T markings and no fence

T markings and no fence

Postby BlueFlyer » Tue Oct 28, 2014 2:13 am

Hi,

We have moved to a property which has T marking signify that the neighbour takes responsibility of the boundary fence on the title plan. However no fence has existed along the middle section of the boundary since the eighties (Previous owner had children the same age during the 80's as the neighbour). At the top and bottom of the garden is a fence which fits the boundary position so we have clear markers as to where the boundary is (this is not in dispute).

Am I right in assuming that the T markings only signify maintenance and not the necesity to erect a fence if asked?

We are looking to buy a family dog so would like a fence erected, as its at our request and we are happy to foot the bill. If we pay for the fence how should we handle the T markings to show that it is our fence?
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Re: T markings and no fence

Postby MacadamB53 » Tue Oct 28, 2014 10:59 am

Hi BlueFlyer,

the first thing which needs to be mentioned is that 'T' markings on plans have no legal meaning unless referred to in the deeds.

the second thing which needs to be mentioned is that any reference in the deeds is almost always regarding the boundary features which existed when the wording was written.

so, let's say for example, there was a wall along one edge of my property when it was originally sold off from a larger parcel and the wall (and, more importantly, the land it stood on) was to be included in the sale. words to that effect were included in the conveyance - along with the obligatory "maintain/keep in good repair" - and a referenced 'T' mark added to the plan.

the original buyer then sells up a few years later - at which point the "maintain/keep in good repair" covenant loses any meaning since it is a "positive" covenant (one which would require the owner to do something - usually at a cost) and "positive" covenants do not run with the land.

the second owner removes the wall - he likes things "open plan".

then a new neighbour moves in who wants to own a pet dog and decides they'll keep it under control in the garden by erecting a fence.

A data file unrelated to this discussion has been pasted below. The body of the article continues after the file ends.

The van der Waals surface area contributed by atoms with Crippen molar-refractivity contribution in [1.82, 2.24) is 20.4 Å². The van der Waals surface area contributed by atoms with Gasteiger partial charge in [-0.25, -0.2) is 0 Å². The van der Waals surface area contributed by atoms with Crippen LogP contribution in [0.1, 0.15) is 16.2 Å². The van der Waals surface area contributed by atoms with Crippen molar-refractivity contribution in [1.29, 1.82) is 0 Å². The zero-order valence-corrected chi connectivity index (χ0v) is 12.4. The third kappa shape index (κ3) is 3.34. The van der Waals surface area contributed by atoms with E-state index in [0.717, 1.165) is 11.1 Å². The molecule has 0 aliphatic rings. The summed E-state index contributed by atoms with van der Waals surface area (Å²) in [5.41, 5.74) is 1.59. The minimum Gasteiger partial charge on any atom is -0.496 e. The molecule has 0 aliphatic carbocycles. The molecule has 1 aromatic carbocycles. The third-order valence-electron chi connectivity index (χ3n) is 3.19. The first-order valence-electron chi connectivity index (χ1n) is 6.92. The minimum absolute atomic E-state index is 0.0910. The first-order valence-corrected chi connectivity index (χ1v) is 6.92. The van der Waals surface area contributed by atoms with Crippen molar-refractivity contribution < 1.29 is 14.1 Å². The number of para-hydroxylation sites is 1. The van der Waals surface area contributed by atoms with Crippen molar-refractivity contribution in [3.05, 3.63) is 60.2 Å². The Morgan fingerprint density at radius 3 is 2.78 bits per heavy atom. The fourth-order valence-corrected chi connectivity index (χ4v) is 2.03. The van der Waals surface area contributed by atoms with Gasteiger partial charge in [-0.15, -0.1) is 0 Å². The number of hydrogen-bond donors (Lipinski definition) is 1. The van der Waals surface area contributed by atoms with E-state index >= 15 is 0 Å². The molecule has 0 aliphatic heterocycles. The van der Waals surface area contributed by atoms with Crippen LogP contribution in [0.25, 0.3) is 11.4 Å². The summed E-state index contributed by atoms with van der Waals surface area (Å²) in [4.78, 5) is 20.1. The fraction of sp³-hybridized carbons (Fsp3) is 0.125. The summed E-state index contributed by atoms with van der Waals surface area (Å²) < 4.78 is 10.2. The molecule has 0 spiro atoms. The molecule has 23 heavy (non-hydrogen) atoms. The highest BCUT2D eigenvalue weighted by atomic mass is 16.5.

we have three options:
1. erect the fence on their land
2. erect the fence on our land
3. erect the fence straddling the boundary

choosing which option to go for does not involve referring to the original conveyance because this only refers to a moment in time.
once an option is chosen and the fence is erected we have five options:

1. tell the next owners about which option was chosen - costs nothing and is good
2. tell no one about which option was chosen - costs nothing and is bad
3. add an entry on to the registers - costs £100s and is not legally binding for future owners
4. have a boundary agreement written and added to the registers - costs £100s and can be binding for future owners
5. have the boundary determined and added to the registers - costs £1000s and is the most thorough

note - options 4 and 5 concern the actual boundary rather than the fence, but if chosen the ownership of the fence could be understood.

costs are based in instructing a sols to do the work for you (you will also need a surveyor for a determined boundary).

in your shoes I'd offer to replace the existing arrangement with a fence on my land along the full length of the boundary unless the existing fences are in excellent condition, in which case I'd make the unusual offer of paying for the gap to be closed on my neighbour's land at my expense.

Kind regards, Mac
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Re: T markings and no fence

Postby despair » Fri Nov 28, 2014 2:47 am

Since you want a dog all responsibility for retaining it rests with you
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Re: T markings and no fence

Postby arborlad » Fri Nov 28, 2014 10:53 am

BlueFlyer wrote: At the top and bottom of the garden is a fence which fits the boundary position so we have clear markers as to where the boundary is



Assuming the remainder of the fence is the established boundary feature and is fit for purpose, simply donate a fence to infill the middle portion, by far the simplest and easiest solution and everything stays correct.

As a future dog owner, the law requires you to have the dog under full control at all times, it doesn't require you to have a dog proof boundary although dog ownership and land ownership are often confused on this forum, I don't recognise this statement: 'Since you want a dog all responsibility for retaining it rests with you'
arborlad

smile...it confuses people
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Re: T markings and no fence

Postby Roblewis » Fri Nov 28, 2014 12:24 pm

The important thing to remember is that you can erect your own fence on your own land regardless of any T marks. Just be careful not to place any/too much of your own land on the wrong side of the fence.
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Re: T markings and no fence

Postby mr sheen » Sat Nov 29, 2014 8:02 pm

There is no necessity to have a fence between properties. He who wants or needs a fence eg to keep in a dog, has to erect it on his own land and pay for it. T marks are irrelevant. Keep the receipts for purchase of materials and contractors etc and take photos of its erection with you in them if you feel you may want /need to prove ownership of the fence.
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